Re: [squid-users] Intercepting with iptables: DNAT vs REDIRECT

From: Amos Jeffries <>
Date: Wed, 23 Oct 2013 19:10:14 +1300

On 22/10/2013 2:56 p.m., Dan Charlesworth wrote:
> Hi folks
> I've been testing these interception methods (as outlined in the Config Examples) and don't really understand the difference between the two, other than DNAT requiring sysctl changes.
> What's the actual functional difference?

Iptable DNAT target changes the destination IP:port of packets to the
configured values. That is all.
* It is generic destination-NAT and the changed packets may leave the
machine and travel out over the network with the new values. (This is a
useless property to Squid).
* It is a static IP:port NAT mapping, which may benefit if DNAT is an
option and you want a few more packets per second through the box.

Itables REDIRECT target automatically selects the primary global IP
address of the box _at the time when the connection was opened_ and
changes the destination IP:port of packets to that IP and the configured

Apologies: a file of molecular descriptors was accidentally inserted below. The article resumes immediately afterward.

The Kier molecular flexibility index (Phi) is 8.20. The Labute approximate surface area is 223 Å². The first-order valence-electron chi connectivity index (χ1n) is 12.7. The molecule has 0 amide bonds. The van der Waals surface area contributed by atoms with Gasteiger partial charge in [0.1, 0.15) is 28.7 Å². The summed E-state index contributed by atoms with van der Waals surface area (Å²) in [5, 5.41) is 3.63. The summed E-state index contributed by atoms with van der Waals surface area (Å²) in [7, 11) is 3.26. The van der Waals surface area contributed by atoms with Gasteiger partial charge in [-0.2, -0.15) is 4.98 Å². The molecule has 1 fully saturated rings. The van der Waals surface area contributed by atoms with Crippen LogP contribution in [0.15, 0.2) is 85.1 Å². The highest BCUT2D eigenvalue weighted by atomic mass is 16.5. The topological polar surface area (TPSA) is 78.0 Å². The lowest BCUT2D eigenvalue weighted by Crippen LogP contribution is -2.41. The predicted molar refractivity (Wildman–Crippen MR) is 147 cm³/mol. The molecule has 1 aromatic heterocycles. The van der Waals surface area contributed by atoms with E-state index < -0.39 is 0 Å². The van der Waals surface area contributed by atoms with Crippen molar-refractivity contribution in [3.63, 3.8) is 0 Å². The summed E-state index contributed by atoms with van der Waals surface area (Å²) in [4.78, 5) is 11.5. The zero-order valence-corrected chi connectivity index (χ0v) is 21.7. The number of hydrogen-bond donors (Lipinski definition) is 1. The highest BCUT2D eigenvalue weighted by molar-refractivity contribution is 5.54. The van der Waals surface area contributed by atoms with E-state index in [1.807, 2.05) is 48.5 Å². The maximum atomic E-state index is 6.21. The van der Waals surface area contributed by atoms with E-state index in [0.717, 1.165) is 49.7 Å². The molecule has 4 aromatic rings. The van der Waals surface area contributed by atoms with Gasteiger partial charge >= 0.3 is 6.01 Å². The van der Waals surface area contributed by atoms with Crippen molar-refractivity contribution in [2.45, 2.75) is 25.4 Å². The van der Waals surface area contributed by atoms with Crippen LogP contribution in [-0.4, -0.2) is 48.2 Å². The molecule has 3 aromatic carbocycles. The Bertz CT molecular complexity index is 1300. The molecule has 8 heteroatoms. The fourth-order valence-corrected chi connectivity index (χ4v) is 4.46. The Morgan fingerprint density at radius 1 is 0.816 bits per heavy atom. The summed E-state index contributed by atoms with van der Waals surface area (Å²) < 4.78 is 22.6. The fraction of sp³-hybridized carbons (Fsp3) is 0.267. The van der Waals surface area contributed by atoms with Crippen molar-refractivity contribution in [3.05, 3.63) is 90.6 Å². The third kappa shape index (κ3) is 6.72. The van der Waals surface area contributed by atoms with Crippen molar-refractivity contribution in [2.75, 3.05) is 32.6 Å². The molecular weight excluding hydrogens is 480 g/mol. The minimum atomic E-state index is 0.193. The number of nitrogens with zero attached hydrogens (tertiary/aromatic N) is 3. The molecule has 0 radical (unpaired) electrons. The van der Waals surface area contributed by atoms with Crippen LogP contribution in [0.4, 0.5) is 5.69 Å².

* It is restricted to sending traffic to the local box (Squid requires
local-machine NAT anyway so no gain/loss there).
* It is a dynamic IP:port mapping (so the machine it is used on can be
auto-configured with a new IP as often as you like without reconfiguring
NAT or the proxy.)
* It is slightly slower than DNAT because of the machine IP lookup

Also, count of connections intercepted is limited to 64K on both due to
IP address only having 64K ports (even if you have traffic arriving on a
secondary IP and NAT'ed to primary IP:port). But you can avoid that with
DNAT using a little trickery with multiple rules and IPs. REDIRECT is
stuck with the machine primary IP whatever you do.

> What's a real-world type of scenario where I might pick one over the other?

If you have statically assigned IP on the Squid box then DNAT is the
better choice, but either will do and REDIRET is somewhat simpler to
"set and forget".

If you Squid box is dynamically assigned IP. Then REDIRECT is the only
option for reliable NAT interception. DNAT in this case would simply
stop working on every IP update.

Received on Wed Oct 23 2013 - 06:10:25 MDT

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